Use a combination of small apertures and wide lens to take a number of photographs exploring deep depth of field. Because of the small apertures you’ll be working with slow shutter speeds and may need to use a tripod or rest the camera on a stable surface to prevent ‘camera shake’ at low ISOs. Add one or two unedited sequences, together with relevant shooting data and an indication of your selects, to your learning log.
Achieving deep depth of field might appear easy compared to the difficulties of managing shallow depth of field. We’re surrounded by images made with devices rather than cameras whose short focal lengths and small sensors make it hard to achieve anything other than deep depth of field. The trick is to include close foreground elements in focus for an effective deep depth of field image. Foreground detail also helps to balance the frame, which can easily appear empty in wide shots, especially in the lower half. When successful, a close viewpoint together with the dynamic perspective of a wide-angle lens gives the viewer the feeling that they’re almost inside the scene.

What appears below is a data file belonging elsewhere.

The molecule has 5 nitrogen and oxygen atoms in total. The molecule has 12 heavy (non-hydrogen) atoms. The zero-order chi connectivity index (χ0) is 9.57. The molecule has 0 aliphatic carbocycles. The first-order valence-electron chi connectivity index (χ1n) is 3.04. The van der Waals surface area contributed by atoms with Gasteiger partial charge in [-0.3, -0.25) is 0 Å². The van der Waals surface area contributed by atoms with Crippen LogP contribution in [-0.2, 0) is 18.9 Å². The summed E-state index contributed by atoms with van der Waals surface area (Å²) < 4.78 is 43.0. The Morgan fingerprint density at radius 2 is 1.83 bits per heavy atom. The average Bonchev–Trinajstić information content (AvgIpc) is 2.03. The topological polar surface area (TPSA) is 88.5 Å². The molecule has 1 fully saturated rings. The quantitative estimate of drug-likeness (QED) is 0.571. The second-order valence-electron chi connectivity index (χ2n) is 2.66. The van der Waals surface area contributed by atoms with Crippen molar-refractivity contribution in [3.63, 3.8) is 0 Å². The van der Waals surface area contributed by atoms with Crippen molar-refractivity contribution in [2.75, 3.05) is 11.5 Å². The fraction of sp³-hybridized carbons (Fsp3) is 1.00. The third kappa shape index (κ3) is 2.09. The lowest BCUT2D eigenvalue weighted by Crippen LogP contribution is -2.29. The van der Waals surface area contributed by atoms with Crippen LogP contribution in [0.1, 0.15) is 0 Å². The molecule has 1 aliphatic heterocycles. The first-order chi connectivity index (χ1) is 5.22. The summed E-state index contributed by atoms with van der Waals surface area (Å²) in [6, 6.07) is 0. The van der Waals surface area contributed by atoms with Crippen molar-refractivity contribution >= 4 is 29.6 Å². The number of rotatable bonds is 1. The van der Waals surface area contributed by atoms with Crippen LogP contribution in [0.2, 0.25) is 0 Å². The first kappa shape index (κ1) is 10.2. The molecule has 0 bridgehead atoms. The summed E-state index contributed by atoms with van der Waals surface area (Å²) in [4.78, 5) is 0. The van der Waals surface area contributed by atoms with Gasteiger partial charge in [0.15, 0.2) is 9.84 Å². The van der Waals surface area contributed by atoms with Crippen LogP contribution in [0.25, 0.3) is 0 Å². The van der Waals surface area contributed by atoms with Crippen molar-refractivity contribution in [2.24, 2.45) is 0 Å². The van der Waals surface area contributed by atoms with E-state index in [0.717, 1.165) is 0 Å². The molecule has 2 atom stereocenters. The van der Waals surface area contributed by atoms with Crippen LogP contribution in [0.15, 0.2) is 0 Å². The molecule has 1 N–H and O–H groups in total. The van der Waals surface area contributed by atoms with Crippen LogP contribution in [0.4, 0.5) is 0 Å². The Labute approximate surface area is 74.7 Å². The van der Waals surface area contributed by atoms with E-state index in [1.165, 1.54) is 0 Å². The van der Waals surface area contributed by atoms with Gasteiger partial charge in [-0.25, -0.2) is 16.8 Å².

I am a keen landscape photographer but I am limited at times because of my disability to hold a camera for any length of time so I predominately use a tripod. This for me not only ensures that whatever ISO I use or the camera in a semi-auto mode minimises the shake and helps to stabilise everything.
This landscape image I selected of the poppies leading the eye into the distance to the cottages beyond works well by combining a small aperature in this case f11 and a wide lens. I was able to get in amongst the poppies achieving a close viewpoint and deliberately at a low angle to give the impression that you are amongst the field of poppies, but allowing you to see over and into the distance.